Rebecca’s Pick: Impossible Music by Sean Williams
Simon Rain is a musician. A budding rock star, if you will.
He’s got the guitar. He’s got the clothes. He’s got the long hair.
But one thing he doesn’t have: the ability to hear music. Not anymore.
Simon woke up one morning and he couldn’t hear anything. He had suffered a stroke in his sleep that left him permanently deaf.
He struggles to cope with his sudden deafness and we follow him as he experiences all of the stages of grief.
More than anything, though, Simon wants his life to continue as it was before. He had a plan – a purpose – with music, and if he loses that he knows he would lose himself.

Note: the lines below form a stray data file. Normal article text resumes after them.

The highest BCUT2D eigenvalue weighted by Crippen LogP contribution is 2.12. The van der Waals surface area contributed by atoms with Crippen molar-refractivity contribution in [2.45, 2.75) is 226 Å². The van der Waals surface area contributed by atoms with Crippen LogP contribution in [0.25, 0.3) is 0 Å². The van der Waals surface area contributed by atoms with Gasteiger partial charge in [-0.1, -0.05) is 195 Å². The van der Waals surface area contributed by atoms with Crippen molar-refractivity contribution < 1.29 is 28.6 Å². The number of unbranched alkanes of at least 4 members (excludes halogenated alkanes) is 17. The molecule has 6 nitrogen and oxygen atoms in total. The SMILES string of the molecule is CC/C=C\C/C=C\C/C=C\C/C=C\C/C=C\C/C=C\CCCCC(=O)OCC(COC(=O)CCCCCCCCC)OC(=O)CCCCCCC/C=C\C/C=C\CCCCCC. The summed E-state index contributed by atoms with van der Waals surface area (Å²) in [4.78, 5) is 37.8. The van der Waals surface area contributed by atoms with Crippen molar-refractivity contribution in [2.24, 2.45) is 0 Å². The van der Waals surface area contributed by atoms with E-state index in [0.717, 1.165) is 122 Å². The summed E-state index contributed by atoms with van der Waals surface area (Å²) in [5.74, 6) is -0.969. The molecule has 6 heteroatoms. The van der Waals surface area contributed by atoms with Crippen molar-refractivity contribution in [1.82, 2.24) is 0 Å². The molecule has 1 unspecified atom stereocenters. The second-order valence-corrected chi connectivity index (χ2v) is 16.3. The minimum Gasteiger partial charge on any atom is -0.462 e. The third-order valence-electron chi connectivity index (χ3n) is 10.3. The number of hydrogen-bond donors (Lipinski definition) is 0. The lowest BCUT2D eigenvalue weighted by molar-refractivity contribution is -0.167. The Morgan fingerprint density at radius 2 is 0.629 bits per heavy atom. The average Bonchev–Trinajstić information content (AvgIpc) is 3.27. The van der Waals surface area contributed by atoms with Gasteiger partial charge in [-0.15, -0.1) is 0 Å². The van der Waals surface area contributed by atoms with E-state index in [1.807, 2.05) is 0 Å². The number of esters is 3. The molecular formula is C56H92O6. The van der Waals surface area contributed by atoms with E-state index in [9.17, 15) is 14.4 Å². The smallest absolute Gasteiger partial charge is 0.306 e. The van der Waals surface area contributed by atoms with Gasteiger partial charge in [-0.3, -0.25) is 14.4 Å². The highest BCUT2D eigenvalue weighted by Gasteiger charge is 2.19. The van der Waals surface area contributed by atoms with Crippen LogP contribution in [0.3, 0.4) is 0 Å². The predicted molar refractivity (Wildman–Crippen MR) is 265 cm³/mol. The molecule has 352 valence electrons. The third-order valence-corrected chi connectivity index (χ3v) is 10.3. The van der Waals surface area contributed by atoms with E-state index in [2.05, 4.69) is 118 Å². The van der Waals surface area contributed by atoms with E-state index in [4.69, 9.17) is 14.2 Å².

Before the stroke Simon was going to college to study music. But how can someone who’s deaf play music they’ll never be able to hear? That’s where “Impossible Music” comes in. Simon believes he can still study music composition and proposes to the admissions professor the idea of creating music that no one can hear – the great equalizer.
“Impossible Music” becomes Simon’s obsession to hold on to the last vestiges of the person he was before his stroke.
Impossible Music (speaking now of the book, not the musical composition) was not a lighthearted story, but it was one that had a lot of compassion and caring. Simon’s plight was made easier with help from his family, who was struggling to learn right alongside him, and his friends – those that knew him before he became deaf and those he made at Deaf School. All of them played integral parts in his journey.
Overall I enjoyed this book. It was a unique coming of age story that had sufficient character development in a few pages without feeling rushed and it was told through a lens that we don’t often see.